Impact of C-arm CT on Hepatic Arterial Interventions for Hepatic Malignancies

Michael J. Wallace, Ravi Murthy, Paresh P. Kamat, Teri Moore, Sujaya H. Rao, Joe Edward Ensor, Jr., Sanjay Gupta, Kamran Ahrar, David C. Madoff, Stephen E. McRae, Marshall E. Hicks

Research output: Contribution to journalArticlepeer-review

99 Scopus citations


Purpose: To evaluate C-arm computed tomography (CT) and assess its potential impact on hepatic arterial interventions. Materials and Methods: Between May 2005 and March 2006, all hepatic arterial interventions for hepatic malignancies were retrospectively reviewed. C-arm CT acquisitions were performed as an adjunct to conventional digital subtraction angiography (DSA). The number of procedures with C-arm CT, the acquisitions per intervention, and the procedure time for all interventions were recorded. The added information provided by C-arm CT was scored as category 1 (no additional information); category 2 (added information without impact on procedure management); or category 3 (added information with impact on procedure management). Intervention types included infusions, radioembolization, embolization, and chemoembolization. A two-sided, two-sample t test was used to compare interventions with and without C-arm CT, and P values less than .05 were considered significant. Results: C-arm CT was used in 86 of 240 interventions (36%) in 135 patients. The mean number of acquisitions per study was 1.9 (range, 1-4). Thirty-five interventions (40.7%) were scored as category 2 and 16 interventions (18.6%) were scored as category 3. Chemoembolization was associated with the highest percentage of C-arm CT investigations classified as category 2 and 3 assessed per intervention. The mean procedure time was significantly longer (18 minutes) when C-arm CT was used (P < .001). Conclusions: C-arm CT provides additional imaging information beyond DSA during hepatic arterial interventions (approximately 60%), and this information impacted procedure management in 19% of cases. C-arm CT offers the greatest opportunity for additional information during chemoembolization procedures and is responsible for a significant but acceptable increase in procedure time for this type of hepatic intervention.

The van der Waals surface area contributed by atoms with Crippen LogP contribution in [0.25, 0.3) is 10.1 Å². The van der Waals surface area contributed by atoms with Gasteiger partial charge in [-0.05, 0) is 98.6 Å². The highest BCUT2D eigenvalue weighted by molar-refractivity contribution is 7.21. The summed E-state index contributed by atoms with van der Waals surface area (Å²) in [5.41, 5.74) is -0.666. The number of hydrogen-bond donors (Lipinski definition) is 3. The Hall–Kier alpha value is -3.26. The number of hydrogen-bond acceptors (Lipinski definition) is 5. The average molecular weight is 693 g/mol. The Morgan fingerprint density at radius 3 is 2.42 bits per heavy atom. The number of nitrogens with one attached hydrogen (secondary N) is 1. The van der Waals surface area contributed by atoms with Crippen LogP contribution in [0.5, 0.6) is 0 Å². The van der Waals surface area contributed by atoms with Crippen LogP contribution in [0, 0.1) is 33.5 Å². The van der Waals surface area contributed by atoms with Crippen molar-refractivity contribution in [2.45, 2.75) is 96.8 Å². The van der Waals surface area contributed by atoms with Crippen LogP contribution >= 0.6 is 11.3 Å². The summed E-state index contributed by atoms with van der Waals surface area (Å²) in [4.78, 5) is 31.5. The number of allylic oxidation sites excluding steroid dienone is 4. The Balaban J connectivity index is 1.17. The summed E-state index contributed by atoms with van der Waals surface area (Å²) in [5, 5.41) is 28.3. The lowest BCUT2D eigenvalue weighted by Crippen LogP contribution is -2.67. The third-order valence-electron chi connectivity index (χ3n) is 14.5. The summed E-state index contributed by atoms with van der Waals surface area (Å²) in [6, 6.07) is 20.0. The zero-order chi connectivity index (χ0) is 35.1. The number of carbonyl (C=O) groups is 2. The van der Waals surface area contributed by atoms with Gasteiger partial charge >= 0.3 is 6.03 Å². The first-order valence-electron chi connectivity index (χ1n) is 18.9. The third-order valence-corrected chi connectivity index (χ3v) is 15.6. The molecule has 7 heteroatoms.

Original languageEnglish (US)
Pages (from-to)1500-1507
Number of pages8
JournalJournal of Vascular and Interventional Radiology
Issue number12
StatePublished - Dec 1 2007

ASJC Scopus subject areas

  • Radiology Nuclear Medicine and imaging
  • Cardiology and Cardiovascular Medicine


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